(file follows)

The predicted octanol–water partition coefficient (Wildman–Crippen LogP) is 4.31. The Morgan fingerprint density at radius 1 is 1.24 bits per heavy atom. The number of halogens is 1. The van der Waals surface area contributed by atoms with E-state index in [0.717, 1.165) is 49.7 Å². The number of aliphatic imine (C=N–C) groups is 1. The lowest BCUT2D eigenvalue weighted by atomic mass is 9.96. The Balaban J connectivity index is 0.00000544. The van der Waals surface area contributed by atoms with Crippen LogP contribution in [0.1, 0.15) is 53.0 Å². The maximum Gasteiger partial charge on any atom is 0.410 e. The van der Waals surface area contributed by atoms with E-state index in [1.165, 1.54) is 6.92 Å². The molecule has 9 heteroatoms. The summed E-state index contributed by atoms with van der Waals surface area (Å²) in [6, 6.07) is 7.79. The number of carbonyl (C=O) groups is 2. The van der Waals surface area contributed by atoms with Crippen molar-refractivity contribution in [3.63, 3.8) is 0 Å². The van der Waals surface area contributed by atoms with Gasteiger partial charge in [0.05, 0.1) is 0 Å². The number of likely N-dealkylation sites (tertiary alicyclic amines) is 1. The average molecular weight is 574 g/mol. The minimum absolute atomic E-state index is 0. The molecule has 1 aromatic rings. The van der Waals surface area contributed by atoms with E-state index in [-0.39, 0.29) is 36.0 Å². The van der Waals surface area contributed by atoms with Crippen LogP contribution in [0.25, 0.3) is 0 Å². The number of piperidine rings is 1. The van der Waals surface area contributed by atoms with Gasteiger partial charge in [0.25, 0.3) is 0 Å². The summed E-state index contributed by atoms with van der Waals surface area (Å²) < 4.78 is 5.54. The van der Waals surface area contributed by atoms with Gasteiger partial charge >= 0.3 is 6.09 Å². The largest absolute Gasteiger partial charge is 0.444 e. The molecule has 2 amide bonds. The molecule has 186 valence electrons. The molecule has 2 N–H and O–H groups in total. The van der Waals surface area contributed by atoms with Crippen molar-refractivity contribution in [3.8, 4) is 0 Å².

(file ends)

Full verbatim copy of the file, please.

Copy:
The predicted octanol–water partition coefficient (Wildman–Crippen LogP) is 4.31. The Morgan fingerprint density at radius 1 is 1.24 bits per heavy atom. The number of halogens is 1. The van der Waals surface area contributed by atoms with E-state index in [0.717, 1.165) is 49.7 Å². The number of aliphatic imine (C=N–C) groups is 1. The lowest BCUT2D eigenvalue weighted by atomic mass is 9.96. The Balaban J connectivity index is 0.00000544. The van der Waals surface area contributed by atoms with Crippen LogP contribution in [0.1, 0.15) is 53.0 Å². The maximum Gasteiger partial charge on any atom is 0.410 e. The van der Waals surface area contributed by atoms with E-state index in [1.165, 1.54) is 6.92 Å². The molecule has 9 heteroatoms. The summed E-state index contributed by atoms with van der Waals surface area (Å²) in [6, 6.07) is 7.79. The number of carbonyl (C=O) groups is 2. The van der Waals surface area contributed by atoms with Crippen molar-refractivity contribution in [3.63, 3.8) is 0 Å². The van der Waals surface area contributed by atoms with Gasteiger partial charge in [0.05, 0.1) is 0 Å². The number of likely N-dealkylation sites (tertiary alicyclic amines) is 1. The average molecular weight is 574 g/mol. The minimum absolute atomic E-state index is 0. The molecule has 1 aromatic rings. The van der Waals surface area contributed by atoms with E-state index in [-0.39, 0.29) is 36.0 Å². The van der Waals surface area contributed by atoms with Crippen LogP contribution in [0.25, 0.3) is 0 Å². The number of piperidine rings is 1. The van der Waals surface area contributed by atoms with Gasteiger partial charge in [0.25, 0.3) is 0 Å². The summed E-state index contributed by atoms with van der Waals surface area (Å²) < 4.78 is 5.54. The van der Waals surface area contributed by atoms with Gasteiger partial charge >= 0.3 is 6.09 Å². The largest absolute Gasteiger partial charge is 0.444 e. The molecule has 2 amide bonds. The molecule has 186 valence electrons. The molecule has 2 N–H and O–H groups in total. The van der Waals surface area contributed by atoms with Crippen molar-refractivity contribution in [3.8, 4) is 0 Å².